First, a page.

Corpus Christi neurosurgeon Stefan Konasiewicz is on trial in Minnesota this week for medical malpractice. Konasiewicz left a trail of medical incompetence in Minnesota that has resulted in nine medical malpractice lawsuits, some involving patient deaths, as well as a public reprimand by the Minnesota Board of Medical Practice.
Rather than face the music in Minnesota Konasiewicz fled to Texas where lax oversight and a broken legal system allow bad doctors to keep seeing patients, turning our state into a safe haven for dangerous doctors like Konasiewicz.
The Texas Medical Board, which is tasked with policing the medical profession, isn’t required to disclose – or even look into – cases of medical malpractice when a doctor moves from another state. So, patients have no way of knowing what their physician’s track record is. On top of that, if you are injured (or worse), the law is structured such that most patients and their families have no way of seeking justice through the legal system.
That’s right, Texas has a virtually impenetrable layer of legal protection that allows doctors to avoid legal accountability after a patient has been harmed. In 2003, lawmakers enacted severe and arbitrary restrictions on the ability of patients to sue a dangerous doctor or careless hospital for medical malpractice. This has made it practically impossible for most patients to bring a case against a dangerous physician in our courts.
Advocates have long feared that after patients lost the ability to sue a doctor for botching a surgery or otherwise negligently maiming them physicians like Dr. Konasiewicz would seek refuge in Texas. Looks like their fears are warranted.
Our feckless medical oversight board is coupled with a broken accountability system that punishes patients instead of the few bad doctors who cause most of the harm.
The TMB doesn’t check to see if a doctor moving from another state has a track record of maiming or even killing patients. Instead, they rely on physicians to self-report those cases. And, what if the doctor doesn’t tell them they have a history of medical abuse? Well, the board doesn’t know and the public is left in the dark. The agency could query the National Practitioner Data Bank which compiles information about doctors – including malpractice history – from state medical boards, but they don’t. Why not? Here’s how the folks at the Duluth News Tribune reported it:
Konasiewicz received his license from the Texas Medical Board in 1997 and is required to renew it every two years, [TMB spokesperson Leigh] Hopper said. She said the board is supposed to review a doctor’s malpractice and disciplinary action when it renews a license, but she couldn’t say if that happened with Konasiewicz.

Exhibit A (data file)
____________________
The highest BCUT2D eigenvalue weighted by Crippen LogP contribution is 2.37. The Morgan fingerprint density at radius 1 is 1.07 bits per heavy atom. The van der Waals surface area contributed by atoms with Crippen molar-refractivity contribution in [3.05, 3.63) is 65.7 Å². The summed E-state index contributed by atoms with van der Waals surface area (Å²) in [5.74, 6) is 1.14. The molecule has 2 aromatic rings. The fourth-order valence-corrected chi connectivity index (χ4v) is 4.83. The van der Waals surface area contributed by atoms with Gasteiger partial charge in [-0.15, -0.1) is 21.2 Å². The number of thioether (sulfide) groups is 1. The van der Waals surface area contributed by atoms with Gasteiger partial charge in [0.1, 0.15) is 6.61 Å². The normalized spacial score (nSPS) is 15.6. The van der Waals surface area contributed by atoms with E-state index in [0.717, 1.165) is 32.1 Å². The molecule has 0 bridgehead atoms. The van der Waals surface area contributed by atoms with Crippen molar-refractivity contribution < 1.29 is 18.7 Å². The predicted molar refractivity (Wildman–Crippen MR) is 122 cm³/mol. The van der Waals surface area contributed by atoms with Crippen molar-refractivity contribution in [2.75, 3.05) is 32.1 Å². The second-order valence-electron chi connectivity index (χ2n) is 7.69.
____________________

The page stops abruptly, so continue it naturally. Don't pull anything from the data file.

“It’s actually possible that the board doesn’t know about all the medical malpractice cases in another state,” she said.
All state medical boards have full access to the National Practitioner Data Bank, which lists malpractice cases and disciplinary actions taken against doctors. But Hopper said that because the Data Bank charges for queries, it would cost the state of Texas too much — she estimated $160,000 a year — to check on every doctor licensed in the state.
“We might query it as part of an investigation, but it won’t be a source to start an investigation,” Hopper said.
The ultimate responsibility of disclosing malpractice cases is on the doctor, Hopper said.
“If the doctor doesn’t want to tell us and is not truthful when he renews his license, then we’re not going to find out about it, either,” she said.
Evidently, the safety of Texas patients is worth something less than $160,000.
Even though officials at the TMB are now aware of Konasiewicz’s dangerous track record, they have taken no action to strip, suspend, or even restrict his license to practice here. However, officials in Minnesota and Wisconsin have acted to restrict his license.
So, doctors with a history of harm – like Stefan Konasiewicz – get a two-fer in Texas: (1) they get to erase the harm they’ve caused in the past because of lax oversight, and (2) they avoid accountability for harm they cause in the future. If you are a doctor with a penchant for committing malpractice, wouldn’t you move to Texas too?